In 1995, while working as a photographer, I had the opportunity to meet in Berlin with a producer who was filming a documentary about Nasa astronauts. I was asked to take advertising pictures, and I actually accepted. On December 6, I entered Mission Control at the Johnson Space Center in Houston, Texas, the only control center that had made history with the Apollo moon landing in 1969.
Six astronauts were preparing for the STS-72 mission, which would take off from Earth on the Endeavor Space Shuttle with a mission to retrieve a Japanese research spacecraft from orbit. Brian Duffy, a former Air Force pilot, led the mission.
Over the next month, the film crew and I traveled between the Nasa space stations in Florida and Texas on several budget trips. The astronauts, on the other hand, traveled in their personal Nasa T-38 supersonic jets. Many of the images I made were in the Neutral Buoyancy Laboratory, a large swimming pool where the astronauts took part in complex and dangerous training exercises mimicking the weight they would gain when they would travel into space.
The team was welcoming, although focused on the quick start day and their challenging schedule. I was honored to see this closely related group at a critical time in the history of the Space Shuttle program. Each shuttle mission was plastered with technical issues and a sustained battle with the U.S. Congress to secure the necessary funding. The program cost around $ 209bn over its 30-year history until it closed in 2011.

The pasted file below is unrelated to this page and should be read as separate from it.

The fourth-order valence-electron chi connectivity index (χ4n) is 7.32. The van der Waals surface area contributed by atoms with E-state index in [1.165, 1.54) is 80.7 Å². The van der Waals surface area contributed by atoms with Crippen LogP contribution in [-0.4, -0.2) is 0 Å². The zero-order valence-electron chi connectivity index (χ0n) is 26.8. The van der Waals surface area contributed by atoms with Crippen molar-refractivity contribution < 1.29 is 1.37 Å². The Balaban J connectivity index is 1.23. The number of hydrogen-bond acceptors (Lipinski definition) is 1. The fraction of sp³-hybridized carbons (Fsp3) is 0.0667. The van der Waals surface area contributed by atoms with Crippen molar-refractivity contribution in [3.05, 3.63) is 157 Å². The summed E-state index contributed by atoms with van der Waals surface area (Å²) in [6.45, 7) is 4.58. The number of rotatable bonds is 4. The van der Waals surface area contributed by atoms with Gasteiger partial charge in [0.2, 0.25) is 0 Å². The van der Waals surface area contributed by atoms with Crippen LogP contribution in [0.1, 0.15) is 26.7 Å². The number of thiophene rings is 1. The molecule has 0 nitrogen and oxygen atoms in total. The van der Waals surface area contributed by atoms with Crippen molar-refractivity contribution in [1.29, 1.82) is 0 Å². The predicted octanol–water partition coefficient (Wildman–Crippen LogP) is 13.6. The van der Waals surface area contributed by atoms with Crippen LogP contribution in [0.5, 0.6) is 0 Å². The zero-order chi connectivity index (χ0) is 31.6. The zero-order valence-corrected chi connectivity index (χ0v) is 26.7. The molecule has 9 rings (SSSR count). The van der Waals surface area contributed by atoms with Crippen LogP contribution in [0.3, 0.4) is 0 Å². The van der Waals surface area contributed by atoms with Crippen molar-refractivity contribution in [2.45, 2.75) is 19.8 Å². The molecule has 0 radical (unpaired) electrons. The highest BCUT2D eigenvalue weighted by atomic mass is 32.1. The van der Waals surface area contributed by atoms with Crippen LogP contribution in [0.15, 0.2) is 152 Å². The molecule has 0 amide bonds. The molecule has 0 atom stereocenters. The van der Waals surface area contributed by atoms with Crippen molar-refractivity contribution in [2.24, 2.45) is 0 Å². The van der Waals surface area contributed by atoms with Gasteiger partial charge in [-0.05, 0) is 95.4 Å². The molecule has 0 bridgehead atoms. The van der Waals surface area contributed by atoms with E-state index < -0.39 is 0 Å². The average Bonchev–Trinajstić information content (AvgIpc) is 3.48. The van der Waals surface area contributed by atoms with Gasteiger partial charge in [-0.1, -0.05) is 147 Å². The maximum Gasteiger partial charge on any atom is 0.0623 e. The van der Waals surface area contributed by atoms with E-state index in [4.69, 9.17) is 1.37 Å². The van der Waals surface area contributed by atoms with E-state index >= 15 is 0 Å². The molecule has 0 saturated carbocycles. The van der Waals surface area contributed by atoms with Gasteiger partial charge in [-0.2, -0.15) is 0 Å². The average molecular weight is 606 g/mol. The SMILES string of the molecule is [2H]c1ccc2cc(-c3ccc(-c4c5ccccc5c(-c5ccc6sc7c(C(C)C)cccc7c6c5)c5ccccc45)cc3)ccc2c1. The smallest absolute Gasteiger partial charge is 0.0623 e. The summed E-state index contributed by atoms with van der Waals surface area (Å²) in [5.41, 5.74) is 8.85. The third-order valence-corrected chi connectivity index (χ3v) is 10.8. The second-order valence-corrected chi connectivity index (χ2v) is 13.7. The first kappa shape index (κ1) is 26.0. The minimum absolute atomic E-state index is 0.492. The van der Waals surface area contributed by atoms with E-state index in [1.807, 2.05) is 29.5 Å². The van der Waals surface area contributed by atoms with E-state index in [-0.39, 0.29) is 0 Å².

The pictures show the team’s companion; I thought their company was calm and well-respected. Mission expert Daniel T Barry was affectionately named Doctor Who because of his two doctorates; Koichi Wakata was known simply as The Man.
My first series of pictures from the STS-72 project were used on the television list pages of magazines and newspapers when the documentary was released in 1996. I revisited the work this year at a time locked and found many images I have viewed that are now visible. for the first time. Additionally, while studying mission history at the U.S. National Archives, I discovered hundreds of images taken by the STS-72 crew in Earth’s orbit.
Twenty-five years later, reflecting on these images, I believe that my access allowed me to capture a unique intimacy among the rarely seen astronauts.
“STS-72” by John Angerson (£ 28) is available at johnangerson.com
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